My thought is that I can always adopt a second cat later, once the kids are older, my husband is retired and no longer traveling as much, or maybe even after Caera is no longer with us. Caera is going to turn 12 years old this month; I am not sure how much longer she'll be around or how long she will remain healthy and active. Therefore, I want to be sure I'm available to provide loving senior and geriatric care for her when the time comes.
For now, my priority is providing the best possible care to my family, pets included. The more pets I take on, the more difficult it would be, therefore I chose quality over quantity when choosing to bring home only one cat.
Financial Responsibility & Pets
While Van Gogh is smaller and therefore eats less, sheds less, and overall needs less than my older, special needs dogs needed, I still wanted to be conscious of our expenses, especially as my husband prepares to retire from the military within the next two years. When considering our adoption, I thought long and hard about what costs would be associated with caring for one cat vs two. I decided that one cat was manageable but two was pushing it.
Because I like to invest in my pets' food, supplements, and care, veterinary and travel pet care, I knew that limiting myself to one new addition was the smart thing to do for our family. Again, who knows if Caera will need expensive care sometime soon.
As much as I'd love to take in a million pets, that just isn't the right thing to do for me, my family, or said pets.
The Learning Curve of Having a Cat
Even though we fostered neonatal kittens and older kittens while living in Louisiana from 2016 to 2017, we've never had a cat of our own. While I cared for cats for years as a professional pet sitter, I haven't had a cat since I was a child. And, back then, the cat wasn't an indoor cat; she got out a lot because we didn't know any better.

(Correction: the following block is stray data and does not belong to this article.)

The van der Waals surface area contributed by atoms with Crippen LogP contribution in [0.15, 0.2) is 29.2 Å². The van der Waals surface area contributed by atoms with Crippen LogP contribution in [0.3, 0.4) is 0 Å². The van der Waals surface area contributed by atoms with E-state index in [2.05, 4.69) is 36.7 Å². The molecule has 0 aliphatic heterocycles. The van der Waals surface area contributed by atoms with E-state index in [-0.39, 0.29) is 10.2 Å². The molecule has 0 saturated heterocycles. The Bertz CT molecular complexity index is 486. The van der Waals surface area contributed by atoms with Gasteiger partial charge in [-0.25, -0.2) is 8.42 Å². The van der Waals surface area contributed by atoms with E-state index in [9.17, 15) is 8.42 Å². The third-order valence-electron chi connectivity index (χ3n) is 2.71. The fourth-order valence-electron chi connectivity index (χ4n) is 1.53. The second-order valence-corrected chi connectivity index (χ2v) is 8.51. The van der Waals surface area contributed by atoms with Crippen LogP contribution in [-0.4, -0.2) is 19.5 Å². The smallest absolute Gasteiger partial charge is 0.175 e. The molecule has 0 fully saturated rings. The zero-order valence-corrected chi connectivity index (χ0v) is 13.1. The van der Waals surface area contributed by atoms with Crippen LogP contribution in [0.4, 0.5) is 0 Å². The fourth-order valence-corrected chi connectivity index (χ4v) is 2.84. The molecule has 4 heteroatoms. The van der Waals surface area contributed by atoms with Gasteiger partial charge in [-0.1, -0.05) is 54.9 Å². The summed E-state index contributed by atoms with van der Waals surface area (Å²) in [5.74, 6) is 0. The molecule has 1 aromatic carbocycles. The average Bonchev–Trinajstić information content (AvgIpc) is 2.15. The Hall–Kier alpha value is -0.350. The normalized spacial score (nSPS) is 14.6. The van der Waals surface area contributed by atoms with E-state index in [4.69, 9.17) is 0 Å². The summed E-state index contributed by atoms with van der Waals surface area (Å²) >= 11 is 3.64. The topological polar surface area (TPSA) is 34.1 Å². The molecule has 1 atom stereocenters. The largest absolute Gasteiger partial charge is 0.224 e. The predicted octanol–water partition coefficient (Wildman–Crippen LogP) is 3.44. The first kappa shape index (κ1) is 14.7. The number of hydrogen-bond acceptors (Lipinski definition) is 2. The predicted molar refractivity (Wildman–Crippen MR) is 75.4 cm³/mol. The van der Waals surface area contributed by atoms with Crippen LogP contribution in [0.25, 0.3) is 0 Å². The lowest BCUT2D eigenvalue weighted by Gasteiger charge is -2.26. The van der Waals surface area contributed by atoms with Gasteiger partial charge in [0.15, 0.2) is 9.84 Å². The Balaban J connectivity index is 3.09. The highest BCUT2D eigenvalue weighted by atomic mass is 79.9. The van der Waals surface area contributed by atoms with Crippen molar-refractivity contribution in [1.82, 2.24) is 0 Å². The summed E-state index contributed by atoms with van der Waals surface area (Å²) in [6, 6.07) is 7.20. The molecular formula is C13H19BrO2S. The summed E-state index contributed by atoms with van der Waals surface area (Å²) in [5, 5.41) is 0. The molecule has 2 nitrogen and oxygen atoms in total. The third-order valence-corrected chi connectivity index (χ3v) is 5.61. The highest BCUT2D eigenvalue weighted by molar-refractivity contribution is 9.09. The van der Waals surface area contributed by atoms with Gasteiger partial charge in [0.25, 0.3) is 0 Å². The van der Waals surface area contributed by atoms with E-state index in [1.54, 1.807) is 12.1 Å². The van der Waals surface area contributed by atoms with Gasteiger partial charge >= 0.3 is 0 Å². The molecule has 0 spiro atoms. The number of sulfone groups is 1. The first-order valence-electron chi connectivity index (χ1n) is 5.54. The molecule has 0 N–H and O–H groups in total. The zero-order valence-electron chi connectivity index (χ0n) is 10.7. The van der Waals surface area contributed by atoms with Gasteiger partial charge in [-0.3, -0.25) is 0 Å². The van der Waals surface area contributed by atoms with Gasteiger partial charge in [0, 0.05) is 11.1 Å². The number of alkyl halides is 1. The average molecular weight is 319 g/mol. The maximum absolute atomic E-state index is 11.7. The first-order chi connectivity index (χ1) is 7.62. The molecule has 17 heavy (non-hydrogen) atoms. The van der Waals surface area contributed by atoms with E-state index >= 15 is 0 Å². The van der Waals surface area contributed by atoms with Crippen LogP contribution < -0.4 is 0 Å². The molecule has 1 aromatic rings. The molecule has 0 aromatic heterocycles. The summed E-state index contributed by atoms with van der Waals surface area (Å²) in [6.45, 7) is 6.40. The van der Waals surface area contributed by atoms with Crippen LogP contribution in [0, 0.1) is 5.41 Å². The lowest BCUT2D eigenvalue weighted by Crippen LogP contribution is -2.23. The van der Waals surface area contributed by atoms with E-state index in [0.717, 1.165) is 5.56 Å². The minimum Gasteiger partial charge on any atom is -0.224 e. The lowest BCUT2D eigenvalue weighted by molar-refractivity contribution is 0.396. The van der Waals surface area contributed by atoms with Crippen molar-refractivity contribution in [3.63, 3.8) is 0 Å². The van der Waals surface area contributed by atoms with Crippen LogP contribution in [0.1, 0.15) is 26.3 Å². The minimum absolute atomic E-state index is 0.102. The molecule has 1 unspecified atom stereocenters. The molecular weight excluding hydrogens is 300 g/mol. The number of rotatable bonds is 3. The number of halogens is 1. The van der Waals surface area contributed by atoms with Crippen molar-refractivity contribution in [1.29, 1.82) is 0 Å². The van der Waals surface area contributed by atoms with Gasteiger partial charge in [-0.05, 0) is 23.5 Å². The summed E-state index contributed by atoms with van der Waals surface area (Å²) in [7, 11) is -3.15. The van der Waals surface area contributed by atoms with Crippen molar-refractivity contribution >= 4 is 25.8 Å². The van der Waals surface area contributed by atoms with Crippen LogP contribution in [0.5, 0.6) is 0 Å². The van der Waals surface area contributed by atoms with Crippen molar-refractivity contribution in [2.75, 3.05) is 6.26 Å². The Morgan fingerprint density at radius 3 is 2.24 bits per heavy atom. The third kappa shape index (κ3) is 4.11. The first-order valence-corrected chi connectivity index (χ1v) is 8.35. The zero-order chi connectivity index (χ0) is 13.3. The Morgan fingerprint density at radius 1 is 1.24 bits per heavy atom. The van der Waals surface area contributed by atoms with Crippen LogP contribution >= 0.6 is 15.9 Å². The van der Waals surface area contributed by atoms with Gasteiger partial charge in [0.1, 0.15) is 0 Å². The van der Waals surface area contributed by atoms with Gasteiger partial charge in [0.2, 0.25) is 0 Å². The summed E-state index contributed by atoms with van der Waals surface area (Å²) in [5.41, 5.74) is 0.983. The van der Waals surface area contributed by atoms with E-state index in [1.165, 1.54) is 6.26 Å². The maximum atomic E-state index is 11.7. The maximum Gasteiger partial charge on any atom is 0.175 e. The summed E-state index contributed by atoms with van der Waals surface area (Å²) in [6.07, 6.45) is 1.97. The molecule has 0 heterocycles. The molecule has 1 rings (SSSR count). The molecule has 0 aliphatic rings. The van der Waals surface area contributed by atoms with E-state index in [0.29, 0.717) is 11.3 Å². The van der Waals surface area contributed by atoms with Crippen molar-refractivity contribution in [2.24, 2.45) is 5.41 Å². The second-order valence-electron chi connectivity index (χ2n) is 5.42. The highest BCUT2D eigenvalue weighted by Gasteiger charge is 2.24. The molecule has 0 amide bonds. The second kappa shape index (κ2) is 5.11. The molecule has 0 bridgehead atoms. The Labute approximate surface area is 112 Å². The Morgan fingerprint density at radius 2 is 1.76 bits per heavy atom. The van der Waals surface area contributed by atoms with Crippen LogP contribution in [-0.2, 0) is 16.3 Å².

Now, I am adjusting to having a cat, introducing the cat to our dog, Caera, and teaching my young kids - 3 and 5 years old - how to safely and kindly interact with a new pet. I also had to prepare my home for kitty with proper enrichment opportunities, safe spaces, and all the cat accessories that one needs for an indoor kitty.
Our cat ownership experience is new and evolving. My kids are still understanding that we cannot leave the back door open for fear that the cat might get out. I still have kitten in the guest bathroom when I cannot supervise his behavior or interactions with Caera. There are a lot of moving parts and limiting it to one cat, one dog, and two kids, has been challenging enough. Taking on another cat would mean managing more changing dynamics and having eyes on more creatures, which would have been too much.
The Best Choice for Our Family
In short, getting one cat to join our family was the best choice for us. While the volunteers at The Cat's Meow Las Cruces encouraged me to meet Van Gogh's sister, Greta, and mentioned that two cats usually do well together, they never pressured me to take on more than I could handle. I appreciated their assurance that Greta would remain with them until she was adopted and that, given her age and temperament, it shouldn't take long. I keep checking Facebook for the announcement that she's been adopted because she deserves a loving home just like her brother's.
Follow along on this journey on my social media!